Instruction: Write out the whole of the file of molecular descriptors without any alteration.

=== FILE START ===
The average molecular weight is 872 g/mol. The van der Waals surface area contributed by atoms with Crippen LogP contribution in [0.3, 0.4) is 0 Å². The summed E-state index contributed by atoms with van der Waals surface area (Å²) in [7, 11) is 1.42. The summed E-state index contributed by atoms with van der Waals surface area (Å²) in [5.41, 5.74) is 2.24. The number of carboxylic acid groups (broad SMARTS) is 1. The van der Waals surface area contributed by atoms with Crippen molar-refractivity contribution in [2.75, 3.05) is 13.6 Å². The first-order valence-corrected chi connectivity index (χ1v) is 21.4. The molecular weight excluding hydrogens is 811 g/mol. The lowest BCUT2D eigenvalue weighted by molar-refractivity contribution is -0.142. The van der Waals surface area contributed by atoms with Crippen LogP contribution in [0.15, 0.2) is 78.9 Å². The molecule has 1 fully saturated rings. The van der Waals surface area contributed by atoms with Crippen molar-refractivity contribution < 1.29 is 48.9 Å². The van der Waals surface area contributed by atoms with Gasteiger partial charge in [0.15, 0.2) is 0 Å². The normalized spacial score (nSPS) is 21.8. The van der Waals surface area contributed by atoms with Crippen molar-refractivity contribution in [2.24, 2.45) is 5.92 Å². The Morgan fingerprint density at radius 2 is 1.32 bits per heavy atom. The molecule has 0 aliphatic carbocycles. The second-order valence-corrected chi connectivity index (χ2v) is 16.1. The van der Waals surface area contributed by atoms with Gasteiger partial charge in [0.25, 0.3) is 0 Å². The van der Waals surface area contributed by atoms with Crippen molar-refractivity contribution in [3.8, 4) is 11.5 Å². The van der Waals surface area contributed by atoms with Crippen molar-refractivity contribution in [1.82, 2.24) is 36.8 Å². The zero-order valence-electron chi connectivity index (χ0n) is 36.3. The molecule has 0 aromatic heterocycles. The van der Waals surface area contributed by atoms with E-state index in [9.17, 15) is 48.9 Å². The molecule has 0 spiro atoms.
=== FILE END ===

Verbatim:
The average molecular weight is 872 g/mol. The van der Waals surface area contributed by atoms with Crippen LogP contribution in [0.3, 0.4) is 0 Å². The summed E-state index contributed by atoms with van der Waals surface area (Å²) in [7, 11) is 1.42. The summed E-state index contributed by atoms with van der Waals surface area (Å²) in [5.41, 5.74) is 2.24. The number of carboxylic acid groups (broad SMARTS) is 1. The van der Waals surface area contributed by atoms with Crippen molar-refractivity contribution in [2.75, 3.05) is 13.6 Å². The first-order valence-corrected chi connectivity index (χ1v) is 21.4. The molecular weight excluding hydrogens is 811 g/mol. The lowest BCUT2D eigenvalue weighted by molar-refractivity contribution is -0.142. The van der Waals surface area contributed by atoms with Crippen LogP contribution in [0.15, 0.2) is 78.9 Å². The molecule has 1 fully saturated rings. The van der Waals surface area contributed by atoms with Crippen molar-refractivity contribution < 1.29 is 48.9 Å². The van der Waals surface area contributed by atoms with Gasteiger partial charge in [0.15, 0.2) is 0 Å². The normalized spacial score (nSPS) is 21.8. The van der Waals surface area contributed by atoms with Crippen molar-refractivity contribution in [2.24, 2.45) is 5.92 Å². The Morgan fingerprint density at radius 2 is 1.32 bits per heavy atom. The molecule has 0 aliphatic carbocycles. The second-order valence-corrected chi connectivity index (χ2v) is 16.1. The van der Waals surface area contributed by atoms with Gasteiger partial charge in [0.25, 0.3) is 0 Å². The van der Waals surface area contributed by atoms with Crippen molar-refractivity contribution in [3.8, 4) is 11.5 Å². The van der Waals surface area contributed by atoms with Crippen molar-refractivity contribution in [1.82, 2.24) is 36.8 Å². The zero-order valence-electron chi connectivity index (χ0n) is 36.3. The molecule has 0 aromatic heterocycles. The van der Waals surface area contributed by atoms with E-state index in [9.17, 15) is 48.9 Å². The molecule has 0 spiro atoms.